Avian flu found in Michigan prompts Detroit Zoo to move its birds indoors

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A majority of birds on exhibit at the Detroit Zoo are being moved indoors as a precaution against the bird flu, which federal and state officials have confirmed to be in Michigan.

The birds will remain indoors as long as necessary to ensure their health and safety, and many will be out of public view, the Detroit Zoological Society said Friday in a release.

Zoo staff can more closely monitor the birds indoors and prevent them from having contact with wild birds that may carry highly pathogenic avian influenza, said Ann Duncan, director of animal health for the zoological society.


Flamingos, ostrich, cassowary, sandhill cranes and the zoo-roaming peafowl will be among the birds out of view, as will all birds housed in the Matilda R. Wilson Free-Flight Aviary, the zoological society said.

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The Polk Penguin Conservation Center will remain open and accessible to the public because it has separate air handling systems for birds and visitors to the zoo, which is located just north of Detroit in Royal Oak.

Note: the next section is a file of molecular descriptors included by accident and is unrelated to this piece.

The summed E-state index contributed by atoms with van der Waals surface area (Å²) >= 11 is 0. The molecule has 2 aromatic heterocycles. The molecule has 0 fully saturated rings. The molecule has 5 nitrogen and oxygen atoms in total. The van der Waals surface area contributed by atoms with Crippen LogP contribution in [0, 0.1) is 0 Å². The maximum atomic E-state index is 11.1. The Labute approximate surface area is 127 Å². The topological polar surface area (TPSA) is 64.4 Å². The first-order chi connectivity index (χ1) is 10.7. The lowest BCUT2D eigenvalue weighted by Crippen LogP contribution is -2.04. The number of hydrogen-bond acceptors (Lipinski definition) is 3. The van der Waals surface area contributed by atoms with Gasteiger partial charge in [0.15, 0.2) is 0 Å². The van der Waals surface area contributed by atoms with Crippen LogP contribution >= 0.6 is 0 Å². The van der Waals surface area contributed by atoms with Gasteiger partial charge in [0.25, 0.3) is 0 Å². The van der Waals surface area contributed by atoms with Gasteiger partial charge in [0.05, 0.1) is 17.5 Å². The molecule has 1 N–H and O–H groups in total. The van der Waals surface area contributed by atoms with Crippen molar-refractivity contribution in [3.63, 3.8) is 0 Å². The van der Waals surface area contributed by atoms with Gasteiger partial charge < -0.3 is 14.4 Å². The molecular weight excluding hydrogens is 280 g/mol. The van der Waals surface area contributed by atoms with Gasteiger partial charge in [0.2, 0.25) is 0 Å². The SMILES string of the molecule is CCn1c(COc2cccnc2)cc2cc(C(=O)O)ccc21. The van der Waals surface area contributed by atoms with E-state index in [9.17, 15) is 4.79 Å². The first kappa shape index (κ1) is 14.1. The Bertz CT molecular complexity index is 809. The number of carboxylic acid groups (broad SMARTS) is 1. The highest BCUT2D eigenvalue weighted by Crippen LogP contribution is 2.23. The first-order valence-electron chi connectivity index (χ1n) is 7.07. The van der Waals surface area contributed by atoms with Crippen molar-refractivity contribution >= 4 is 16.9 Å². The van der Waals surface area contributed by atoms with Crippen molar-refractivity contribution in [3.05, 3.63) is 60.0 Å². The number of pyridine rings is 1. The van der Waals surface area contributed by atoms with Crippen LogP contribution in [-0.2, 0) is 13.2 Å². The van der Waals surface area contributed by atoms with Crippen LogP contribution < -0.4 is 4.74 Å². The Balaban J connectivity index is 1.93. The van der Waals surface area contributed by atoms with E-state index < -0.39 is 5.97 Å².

Federal officials said a strain of the virus had been detected in a noncommercial backyard flock of birds in Kalamazoo County in southwestern Michigan.

The U.S. Department of Agriculture said Thursday that Michigan officials have quarantined the Kalamazoo County site and 34 birds at that property “will be depopulated to prevent the spread of disease.”

It’s not clear how the strain reached the backyard flock, a USDA spokeswoman said.

Similar infections have been reported across the United States in recent weeks.

The virus strain is potentially deadly to commercial poultry. A 2015 avian flu outbreak killed 50 million birds across 15 states and cost the federal government nearly $1 billion.

The U.S. Centers for Disease Control and Prevention says the recent bird flu cases do not present an immediate public health concern. No human cases of these viruses have been detected in the U.S.